Tag Archives: Barrett’s esophagus

Correlation Between Helicobacter pylori, Hiatal Hernia and Barrett’s Esophagus

Background: The incidence of adenocarcinoma of the esophagus has dramatically increased during the last 2 decades and so has the incidence of Barrett’s esophagus, one of the most important risk factors for esophageal adenocarcinoma.
Aim: The aim of this study was to determine whether infection with Helicobacter pylori is associated with a lower risk of Barrett’s esophagus development in our area, and if there is a direct correlation between hiatal hernia and Barrett’s esophagus.
Material and method: We studied a series of 4359 patients who were investigated by upper endoscopy in the Gastroenterology and Endoscopy Unit of Targu Mures County Clinical Emergency Hospital between the 1st of January 2009 and 31st of December 2009. Barrett’s esophagus was defined as the presence of specialized columnar epithelium with goblet cells in the esophagus. We compared the patients with Barrett’s esophagus with a similar serie with patients without reflux disease.
Results: In 33 patients a diagnosis of Barrett’s esophagus was established. There was a strong predominance of males. The mean age at diagnosis was 64.18 years. Helicobacter pylori was present in 17 cases (51.51%) in the control patients compared to 42.42% in patients with Barrett’s esophagus (p 0.622, Odds Ratio: 0.69 95% CI: 0.26-1.83). Hiatal hernia was present in patients with Barrett’s esophagus in 21 cases (63.63%), and in patients without reflux disease only in 5 cases (15.15%) (p<0.001, Odds Ratio: 9.8: 95% CI: 2.99-32.18).
Conclusions: A significant correlation between hiatal hernia and Barrett’s esophagus was demonstrated in our study (p<0.001).

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The Usefulness of White Light Endoscopy, Narrow Band Imaging, and Magnification for the Optimization of Diagnosis in Barrett’s Esophagus

DOI: 10.1515/amma-2015-0002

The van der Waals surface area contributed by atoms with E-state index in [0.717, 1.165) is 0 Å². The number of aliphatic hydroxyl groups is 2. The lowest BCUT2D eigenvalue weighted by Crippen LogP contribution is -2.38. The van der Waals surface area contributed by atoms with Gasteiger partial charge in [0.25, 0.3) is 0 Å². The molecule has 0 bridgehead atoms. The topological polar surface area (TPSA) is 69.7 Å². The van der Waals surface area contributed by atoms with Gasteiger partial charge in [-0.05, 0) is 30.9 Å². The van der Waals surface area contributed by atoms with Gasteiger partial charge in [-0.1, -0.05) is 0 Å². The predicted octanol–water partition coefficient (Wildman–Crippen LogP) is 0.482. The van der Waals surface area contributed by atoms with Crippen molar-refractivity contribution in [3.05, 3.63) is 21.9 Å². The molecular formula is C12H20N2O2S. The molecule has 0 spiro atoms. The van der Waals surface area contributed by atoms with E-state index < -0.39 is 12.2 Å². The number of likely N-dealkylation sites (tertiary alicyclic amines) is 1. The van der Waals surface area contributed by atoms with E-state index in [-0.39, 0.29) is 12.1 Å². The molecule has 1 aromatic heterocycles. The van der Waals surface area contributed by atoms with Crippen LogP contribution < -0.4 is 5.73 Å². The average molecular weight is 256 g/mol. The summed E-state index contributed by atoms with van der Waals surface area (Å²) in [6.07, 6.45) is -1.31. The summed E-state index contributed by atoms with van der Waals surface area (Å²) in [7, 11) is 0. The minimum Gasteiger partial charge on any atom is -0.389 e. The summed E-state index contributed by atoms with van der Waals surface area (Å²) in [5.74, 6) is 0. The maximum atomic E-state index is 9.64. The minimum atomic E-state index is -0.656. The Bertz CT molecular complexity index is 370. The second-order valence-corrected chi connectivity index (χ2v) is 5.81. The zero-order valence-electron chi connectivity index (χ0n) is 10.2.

The diagnosis of dysplasia and early neoplasia in Barrett’s esophagus by conventional endoscopy is based on a four- quadrant random biopsies protocol that is prone to sampling errors. Novel endoscopic techniques have been developed to enhance the detection of premalignant and malignant lesions by real time assessment of microvasculare architecture and mucosal structure. Chromoendoscopy with magnification has improved the visualization of lesions, but the dye application impairs a clear evaluation of vascular network. Narrow band imaging endoscopy enhances vascular imaging by using narrow bandwidth lights, with penetration to superficial mucosal structures. Different classification systems of mucosal and vascular patterns have been developed to improve the diagnostic accuracy of non-dysplastic and dysplastic BE, as well as of early esophageal cancer. This article is focused on both the clinical benefits and controversies surrounding conventional and advanced endoscopic methods used for screening and surveillance of patients with Barrett’s esophagus. Current evidence shows that the adoption of new technology in routine practice requires a high level of performance as well as the standardization of various classification systems.

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